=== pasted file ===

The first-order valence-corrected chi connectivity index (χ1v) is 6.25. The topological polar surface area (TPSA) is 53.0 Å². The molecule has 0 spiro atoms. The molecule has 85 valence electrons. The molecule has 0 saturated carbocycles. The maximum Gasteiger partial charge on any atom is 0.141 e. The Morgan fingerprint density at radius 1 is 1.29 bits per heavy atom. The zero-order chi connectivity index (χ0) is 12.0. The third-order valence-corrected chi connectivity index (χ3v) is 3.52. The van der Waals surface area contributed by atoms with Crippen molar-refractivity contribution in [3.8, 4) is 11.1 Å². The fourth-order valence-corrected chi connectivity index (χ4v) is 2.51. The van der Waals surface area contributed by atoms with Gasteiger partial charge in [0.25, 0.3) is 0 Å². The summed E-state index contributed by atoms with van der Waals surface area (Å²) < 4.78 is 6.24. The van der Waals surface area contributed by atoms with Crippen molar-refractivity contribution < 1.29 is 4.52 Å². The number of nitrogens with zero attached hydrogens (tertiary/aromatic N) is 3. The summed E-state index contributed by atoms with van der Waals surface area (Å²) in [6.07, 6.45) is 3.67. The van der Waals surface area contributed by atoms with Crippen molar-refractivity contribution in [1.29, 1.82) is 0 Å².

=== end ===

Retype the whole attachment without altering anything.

The first-order valence-corrected chi connectivity index (χ1v) is 6.25. The topological polar surface area (TPSA) is 53.0 Å². The molecule has 0 spiro atoms. The molecule has 85 valence electrons. The molecule has 0 saturated carbocycles. The maximum Gasteiger partial charge on any atom is 0.141 e. The Morgan fingerprint density at radius 1 is 1.29 bits per heavy atom. The zero-order chi connectivity index (χ0) is 12.0. The third-order valence-corrected chi connectivity index (χ3v) is 3.52. The van der Waals surface area contributed by atoms with Crippen molar-refractivity contribution in [3.8, 4) is 11.1 Å². The fourth-order valence-corrected chi connectivity index (χ4v) is 2.51. The van der Waals surface area contributed by atoms with Gasteiger partial charge in [0.25, 0.3) is 0 Å². The summed E-state index contributed by atoms with van der Waals surface area (Å²) < 4.78 is 6.24. The van der Waals surface area contributed by atoms with Crippen molar-refractivity contribution < 1.29 is 4.52 Å². The number of nitrogens with zero attached hydrogens (tertiary/aromatic N) is 3. The summed E-state index contributed by atoms with van der Waals surface area (Å²) in [6.07, 6.45) is 3.67. The van der Waals surface area contributed by atoms with Crippen molar-refractivity contribution in [1.29, 1.82) is 0 Å².